by Beckie Strum | Mansion Global
Sales and price growth have slowed ahead of major tech IPOs this year
San Francisco’s median house price was $1.545 million in the first quarter of 2019, a 4% decline from a year ago, according to a quarterly report on Thursday from Compass.
The median condo price, which reflects mostly resales and some new developments that choose to log closings in the multiple listing service, held steady from a year ago. Overall sales in the Golden Gate City plummeted 13% in the first quarter compared to a year ago, reflecting tech stock volatility and the high interest rates that dealt a double blow to buyer confidence at the end of 2018, according to Patrick Carlisle, chief market analyst at Compass and author of the report.
Stock prices, particularly for high-tech companies, hit new peaks in the summer of 2018, then came crashing down several months later, only to spike again in recent weeks, Mr. Carlisle explained.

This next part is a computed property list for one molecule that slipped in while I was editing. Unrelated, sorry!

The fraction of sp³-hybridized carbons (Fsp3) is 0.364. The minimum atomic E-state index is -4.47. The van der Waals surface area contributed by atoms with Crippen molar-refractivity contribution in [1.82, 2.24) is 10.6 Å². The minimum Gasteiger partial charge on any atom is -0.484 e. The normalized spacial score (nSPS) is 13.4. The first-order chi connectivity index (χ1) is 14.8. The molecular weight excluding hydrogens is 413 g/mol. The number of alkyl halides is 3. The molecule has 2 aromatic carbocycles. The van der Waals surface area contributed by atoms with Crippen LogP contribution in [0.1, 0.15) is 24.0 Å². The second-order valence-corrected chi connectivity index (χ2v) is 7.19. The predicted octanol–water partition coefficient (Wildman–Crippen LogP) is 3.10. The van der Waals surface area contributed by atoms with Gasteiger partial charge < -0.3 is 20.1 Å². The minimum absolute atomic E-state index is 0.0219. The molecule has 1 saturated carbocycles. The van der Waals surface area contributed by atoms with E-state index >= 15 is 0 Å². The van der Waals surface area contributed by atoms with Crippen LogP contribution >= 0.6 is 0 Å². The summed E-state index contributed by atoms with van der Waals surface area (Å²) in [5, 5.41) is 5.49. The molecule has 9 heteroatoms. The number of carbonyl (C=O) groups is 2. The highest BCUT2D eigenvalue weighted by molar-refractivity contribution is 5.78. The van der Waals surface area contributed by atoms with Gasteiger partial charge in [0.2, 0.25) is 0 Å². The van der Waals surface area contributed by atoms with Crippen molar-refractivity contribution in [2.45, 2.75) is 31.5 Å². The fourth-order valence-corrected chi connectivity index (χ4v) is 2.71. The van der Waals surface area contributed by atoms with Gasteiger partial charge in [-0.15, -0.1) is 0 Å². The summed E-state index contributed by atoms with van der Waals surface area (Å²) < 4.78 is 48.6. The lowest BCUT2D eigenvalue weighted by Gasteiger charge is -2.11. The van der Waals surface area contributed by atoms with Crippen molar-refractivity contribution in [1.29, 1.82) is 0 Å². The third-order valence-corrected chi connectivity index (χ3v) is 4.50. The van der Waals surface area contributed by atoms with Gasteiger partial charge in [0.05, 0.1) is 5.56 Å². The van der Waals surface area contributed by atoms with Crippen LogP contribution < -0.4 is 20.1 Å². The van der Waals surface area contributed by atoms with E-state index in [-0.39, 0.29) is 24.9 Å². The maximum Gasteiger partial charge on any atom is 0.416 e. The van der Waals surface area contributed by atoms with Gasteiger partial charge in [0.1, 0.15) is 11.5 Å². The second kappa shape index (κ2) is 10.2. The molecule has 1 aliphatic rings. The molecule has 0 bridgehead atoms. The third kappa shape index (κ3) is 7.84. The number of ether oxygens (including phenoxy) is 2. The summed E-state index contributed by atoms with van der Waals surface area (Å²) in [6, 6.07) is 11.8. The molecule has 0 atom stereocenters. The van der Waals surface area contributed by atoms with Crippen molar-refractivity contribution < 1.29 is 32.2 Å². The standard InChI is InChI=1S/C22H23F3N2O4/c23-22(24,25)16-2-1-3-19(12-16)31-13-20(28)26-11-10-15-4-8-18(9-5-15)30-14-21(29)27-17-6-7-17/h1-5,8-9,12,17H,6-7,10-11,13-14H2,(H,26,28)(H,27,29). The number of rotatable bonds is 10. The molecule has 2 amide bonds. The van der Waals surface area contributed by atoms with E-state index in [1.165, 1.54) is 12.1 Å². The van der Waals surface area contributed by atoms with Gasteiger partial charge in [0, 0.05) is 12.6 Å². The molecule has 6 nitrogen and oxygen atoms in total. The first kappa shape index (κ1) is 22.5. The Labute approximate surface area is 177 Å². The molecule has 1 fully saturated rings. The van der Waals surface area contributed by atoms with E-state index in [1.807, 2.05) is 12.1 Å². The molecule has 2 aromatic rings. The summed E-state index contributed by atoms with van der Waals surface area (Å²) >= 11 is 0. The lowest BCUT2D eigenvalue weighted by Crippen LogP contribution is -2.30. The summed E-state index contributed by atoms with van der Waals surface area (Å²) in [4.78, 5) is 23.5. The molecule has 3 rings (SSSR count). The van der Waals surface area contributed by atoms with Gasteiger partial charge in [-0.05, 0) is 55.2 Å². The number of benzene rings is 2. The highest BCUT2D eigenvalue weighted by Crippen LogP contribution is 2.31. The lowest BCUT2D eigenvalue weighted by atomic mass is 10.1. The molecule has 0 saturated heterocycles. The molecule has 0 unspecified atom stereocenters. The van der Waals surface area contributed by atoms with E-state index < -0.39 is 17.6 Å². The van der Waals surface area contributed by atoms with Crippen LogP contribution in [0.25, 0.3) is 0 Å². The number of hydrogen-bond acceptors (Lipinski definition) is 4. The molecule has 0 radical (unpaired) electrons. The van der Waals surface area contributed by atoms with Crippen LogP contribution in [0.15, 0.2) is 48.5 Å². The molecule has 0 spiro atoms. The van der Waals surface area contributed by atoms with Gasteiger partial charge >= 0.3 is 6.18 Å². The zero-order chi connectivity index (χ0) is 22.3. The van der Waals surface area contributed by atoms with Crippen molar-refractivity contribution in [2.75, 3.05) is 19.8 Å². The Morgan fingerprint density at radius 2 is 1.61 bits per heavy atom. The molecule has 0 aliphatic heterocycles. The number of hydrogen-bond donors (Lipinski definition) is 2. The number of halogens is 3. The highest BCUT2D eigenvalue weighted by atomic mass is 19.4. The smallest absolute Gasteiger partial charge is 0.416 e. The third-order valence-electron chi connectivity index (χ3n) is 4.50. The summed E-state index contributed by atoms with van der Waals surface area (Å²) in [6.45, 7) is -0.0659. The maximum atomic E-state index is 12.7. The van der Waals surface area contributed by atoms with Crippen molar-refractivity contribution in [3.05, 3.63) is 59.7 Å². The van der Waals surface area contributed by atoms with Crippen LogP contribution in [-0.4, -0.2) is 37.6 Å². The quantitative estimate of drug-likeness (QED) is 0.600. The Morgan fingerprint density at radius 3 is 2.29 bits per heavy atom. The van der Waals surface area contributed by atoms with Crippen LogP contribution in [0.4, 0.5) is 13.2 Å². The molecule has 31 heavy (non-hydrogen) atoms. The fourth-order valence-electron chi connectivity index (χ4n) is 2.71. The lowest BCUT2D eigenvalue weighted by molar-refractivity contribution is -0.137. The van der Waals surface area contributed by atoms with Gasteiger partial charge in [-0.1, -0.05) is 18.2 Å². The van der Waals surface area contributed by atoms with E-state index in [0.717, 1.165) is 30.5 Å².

“Huge amounts of wealth appearing, disappearing and reappearing—a major influence on consumer confidence and home-buyer demand,” he said.
The softness in the San Francisco market over the past two quarters could end up being the calm before a potential buying storm if Bay Area tech companies deliver on Wall Street.
Tech stocks have returned to near record levels, and last week ride-sharing company Lyft went public, the first in a line-up of major initial public offerings, including Uber later this month.
Initial Public Offerings “have historically created vast quantities of new wealth in the Bay Area, though the magnitude of the effect of this new wave on the San Francisco housing market is yet unknown,” Mr. Carlisle said in the report.
“Anecdotally, there have certainly been reports of buyers moving more quickly to beat the ‘rush of new millionaires’ and of sellers waiting to list in order to catch the rush.”
Inventory levels have indeed signaled that buyers are holding out, with new listings on the multiple listing service down by 20%.
Meanwhile, fixed-30-year mortgage rates have fallen from a November peak, making home buying more affordable to more homebuyers.
“What occurs this spring will be critical to understanding market trends,” Mr. Carlisle added.